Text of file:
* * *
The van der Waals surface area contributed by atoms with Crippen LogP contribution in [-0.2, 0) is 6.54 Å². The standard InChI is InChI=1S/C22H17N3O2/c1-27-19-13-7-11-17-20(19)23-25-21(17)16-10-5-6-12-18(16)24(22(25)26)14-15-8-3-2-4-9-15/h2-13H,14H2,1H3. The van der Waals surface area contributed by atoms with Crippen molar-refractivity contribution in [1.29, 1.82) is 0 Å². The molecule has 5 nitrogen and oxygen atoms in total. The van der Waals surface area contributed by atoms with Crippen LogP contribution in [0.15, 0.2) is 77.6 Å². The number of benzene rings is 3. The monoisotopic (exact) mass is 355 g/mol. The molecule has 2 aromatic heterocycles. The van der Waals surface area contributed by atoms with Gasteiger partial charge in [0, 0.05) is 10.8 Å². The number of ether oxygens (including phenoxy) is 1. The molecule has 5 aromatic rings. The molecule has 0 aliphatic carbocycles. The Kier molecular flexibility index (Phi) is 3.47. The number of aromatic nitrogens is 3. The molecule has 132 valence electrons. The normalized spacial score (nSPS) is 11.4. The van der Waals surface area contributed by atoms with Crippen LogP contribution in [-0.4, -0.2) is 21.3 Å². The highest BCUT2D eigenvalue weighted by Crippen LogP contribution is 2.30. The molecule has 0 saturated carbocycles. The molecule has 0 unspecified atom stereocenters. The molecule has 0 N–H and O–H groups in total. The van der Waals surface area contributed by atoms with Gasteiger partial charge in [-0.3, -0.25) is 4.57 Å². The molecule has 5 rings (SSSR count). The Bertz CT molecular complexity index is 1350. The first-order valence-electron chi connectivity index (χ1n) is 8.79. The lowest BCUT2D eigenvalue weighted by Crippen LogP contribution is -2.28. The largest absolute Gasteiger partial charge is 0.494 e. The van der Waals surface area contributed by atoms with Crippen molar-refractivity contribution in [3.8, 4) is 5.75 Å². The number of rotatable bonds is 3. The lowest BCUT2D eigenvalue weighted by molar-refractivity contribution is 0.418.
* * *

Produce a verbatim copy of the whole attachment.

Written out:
The van der Waals surface area contributed by atoms with Crippen LogP contribution in [-0.2, 0) is 6.54 Å². The standard InChI is InChI=1S/C22H17N3O2/c1-27-19-13-7-11-17-20(19)23-25-21(17)16-10-5-6-12-18(16)24(22(25)26)14-15-8-3-2-4-9-15/h2-13H,14H2,1H3. The van der Waals surface area contributed by atoms with Crippen molar-refractivity contribution in [1.29, 1.82) is 0 Å². The molecule has 5 nitrogen and oxygen atoms in total. The van der Waals surface area contributed by atoms with Crippen LogP contribution in [0.15, 0.2) is 77.6 Å². The number of benzene rings is 3. The monoisotopic (exact) mass is 355 g/mol. The molecule has 2 aromatic heterocycles. The van der Waals surface area contributed by atoms with Gasteiger partial charge in [0, 0.05) is 10.8 Å². The number of ether oxygens (including phenoxy) is 1. The molecule has 5 aromatic rings. The molecule has 0 aliphatic carbocycles. The Kier molecular flexibility index (Phi) is 3.47. The number of aromatic nitrogens is 3. The molecule has 132 valence electrons. The normalized spacial score (nSPS) is 11.4. The van der Waals surface area contributed by atoms with Crippen LogP contribution in [-0.4, -0.2) is 21.3 Å². The highest BCUT2D eigenvalue weighted by Crippen LogP contribution is 2.30. The molecule has 0 saturated carbocycles. The molecule has 0 unspecified atom stereocenters. The molecule has 0 N–H and O–H groups in total. The van der Waals surface area contributed by atoms with Gasteiger partial charge in [-0.3, -0.25) is 4.57 Å². The molecule has 5 rings (SSSR count). The Bertz CT molecular complexity index is 1350. The first-order valence-electron chi connectivity index (χ1n) is 8.79. The lowest BCUT2D eigenvalue weighted by Crippen LogP contribution is -2.28. The largest absolute Gasteiger partial charge is 0.494 e. The van der Waals surface area contributed by atoms with Crippen molar-refractivity contribution in [3.8, 4) is 5.75 Å². The number of rotatable bonds is 3. The lowest BCUT2D eigenvalue weighted by molar-refractivity contribution is 0.418.